Life after assassination – Róheim Villa, where István Tisza was killed to be restored
Hungarian version of the article: Kívül-belül teljesen felújítják a Róheim-villát, Tisza István meggyilkolásának helyszínét
February 11, 2021 at 9:00 AM
Samuel (Samu) Róheim was a winner of the lightning-quick urban development that unfolded after the 1867 Compromise, building a fortune as a timber merchant. He used his riches to build a lavish villa in Herminamező near City Park, according to the plans of Manó Pollák, between 1899 and 1900 on the corner of the present-day Hermina Road and Pálma Street.
However, this beautiful villa, which blends French Renaissance elements with baroque revival architecture and highlights and interior decorations from Art Nouveau and Moorish architecture became well-known not because of its architecture but as the site of a tragic event. On 31 October 1918, the tenant of the villa, former Prime Minister István Tisza, who had resigned in the summer of 1917 was assassinated in the house. (Incidentally, the Prime Minister had been the target of three unsuccessful attempts before the fourth and final one took his life.)
One of the Róheim villa's ground floor rooms, the house in which István Tisza was murdered. Érdekes Ujság, 2 August 1920
Political events after the Second World War also played a role in the future of the villa: for a time the nationalised building was used by the State protection Agency. For most of the twentieth century, it operated as a social home under various names, as a home for abandoned children and a rehabilitation centre for the disabled until 2005. The house, which has been vacant since then, was finally given to its current owner, the Hungarian Corvin Chain Office, in 2015, which has decided to renovate the dilapidated villa.
Group photo taken in the garden of the Róheim Villa when it was a children's home, 1967 (Photo: Fortepan/No.: 59415)
Recently published information in the public procurement tender for the reconstruction reveals that the villa has a useful floor area of 2187.78 square meters and will be renovated from the basement to the attic, for more than 4.1 billion HUF. As one of the first elements of this, a special scaffolding was erected around the building to protect it from further water damage. The roof has been leaking for 15 years because of overdue repairs.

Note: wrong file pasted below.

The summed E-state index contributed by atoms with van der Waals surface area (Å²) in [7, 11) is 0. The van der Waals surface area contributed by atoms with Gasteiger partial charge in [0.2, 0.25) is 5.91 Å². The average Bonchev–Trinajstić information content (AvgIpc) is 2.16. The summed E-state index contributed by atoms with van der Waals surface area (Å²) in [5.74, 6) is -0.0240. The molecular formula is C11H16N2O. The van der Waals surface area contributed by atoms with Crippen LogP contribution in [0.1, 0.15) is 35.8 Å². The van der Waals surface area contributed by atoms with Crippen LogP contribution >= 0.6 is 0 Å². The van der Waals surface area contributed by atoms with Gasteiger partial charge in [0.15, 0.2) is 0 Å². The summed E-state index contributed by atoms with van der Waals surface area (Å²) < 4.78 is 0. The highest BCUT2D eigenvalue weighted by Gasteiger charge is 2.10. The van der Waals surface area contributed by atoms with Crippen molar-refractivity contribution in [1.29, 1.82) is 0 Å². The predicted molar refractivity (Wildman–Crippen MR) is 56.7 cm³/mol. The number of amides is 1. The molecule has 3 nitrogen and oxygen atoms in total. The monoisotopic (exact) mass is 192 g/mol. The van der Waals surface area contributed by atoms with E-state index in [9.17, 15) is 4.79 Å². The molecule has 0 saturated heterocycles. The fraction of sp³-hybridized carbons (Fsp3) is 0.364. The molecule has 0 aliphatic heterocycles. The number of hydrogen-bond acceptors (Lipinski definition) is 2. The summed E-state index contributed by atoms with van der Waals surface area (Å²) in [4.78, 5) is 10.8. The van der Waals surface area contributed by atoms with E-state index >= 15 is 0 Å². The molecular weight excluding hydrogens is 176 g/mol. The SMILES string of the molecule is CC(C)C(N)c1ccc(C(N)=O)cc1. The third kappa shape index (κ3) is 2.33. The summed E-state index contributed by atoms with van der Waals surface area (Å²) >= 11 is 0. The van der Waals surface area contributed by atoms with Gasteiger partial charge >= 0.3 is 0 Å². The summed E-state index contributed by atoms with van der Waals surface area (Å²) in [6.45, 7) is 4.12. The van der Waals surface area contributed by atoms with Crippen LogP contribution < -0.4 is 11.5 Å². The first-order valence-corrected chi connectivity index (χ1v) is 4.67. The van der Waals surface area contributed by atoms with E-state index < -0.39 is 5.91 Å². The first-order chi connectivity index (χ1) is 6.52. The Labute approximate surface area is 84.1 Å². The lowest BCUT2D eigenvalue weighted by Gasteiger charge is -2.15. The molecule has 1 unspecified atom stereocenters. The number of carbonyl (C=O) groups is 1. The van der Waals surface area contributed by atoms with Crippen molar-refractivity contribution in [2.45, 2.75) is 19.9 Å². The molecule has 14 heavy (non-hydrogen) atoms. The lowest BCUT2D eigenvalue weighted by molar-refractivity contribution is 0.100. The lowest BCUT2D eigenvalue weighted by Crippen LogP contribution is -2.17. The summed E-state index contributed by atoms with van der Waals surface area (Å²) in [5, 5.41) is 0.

The villa is currently protected by a special scaffolding, which also protects the building from further water damage (Photo: Balázs Both/pestbuda.hu)
There is plenty of work to be done: according to the public procurement notice, the foundations of the building will be reinforced and insulated against water, the facades and the roof, which will be covered with slate, will be renovated in line with laws for the protection of historical monuments. A vertical platform lift and two lifts will also be added to improve accessibility.
The notice highlights that the work must be carried out following the laws regulating historical monuments. Offices, meeting rooms, representative spaces and technical areas will be created in the building. The loft-reconstruction will add flats to the highest floor.
One of the most beautiful rooms of the villa, the lavish decoration of the Moorish room (Photo: Wikimedia)
Over time, much of the villa’s rooms have lost their original character. For example, the foyer was divided into two in the 1950s with a concrete slab, and much of the interior decorations were damaged or destroyed. However, luckily, much of the building's original beauty has survived in its most ornate rooms, according to a video published by the Hungarian Corvin Chain Office. The so-called Moorish room on the ground floor is one example. The decorations followed Moorish traditions. The ceiling of the former dining room of the Róheim family, decorated with Zsolnay ceramics depicting the signs of the zodiac is beautifully preserved. During the renovation, these rooms will be restored to their original form, and where the decoration has been destroyed, a new solution reminiscent of the original will be used.
The signs of the alterations are clear upstairs (Photo: frame grab from the video of the Hungarian Corvin Chain Office)
The ceiling of the former dining room of the Róheim family is covered with Zsolnay tiles depicting the signs of the zodiac (Photo: frame grab from the video of the Hungarian Corvin Chain Board)
But what is a renovated building worth if the garden is cluttered? The risk is limited in this case as the garden will also be rejuvenated. All trees were examined, and results determined which trees could be saved, and which would have to be felled. Similarly to when the Róheims lived in the building, a garden pond will again decorate the garden. A fountain will be added in the place of last garden ornaments. A sprinkler system will water the new plants of the garden.
The gigantic scaffolding towering above the building shows that the villa's renewal has begun, ushering in a new era in the building's history. We hope that both the renovation and the future function of the building will be worthy of the outstanding architectural and applied arts work that has made the house one of the cultural treasures of Budapest.
Cover photo: The facade of the Róheim villa on Pálma Street on Google Maps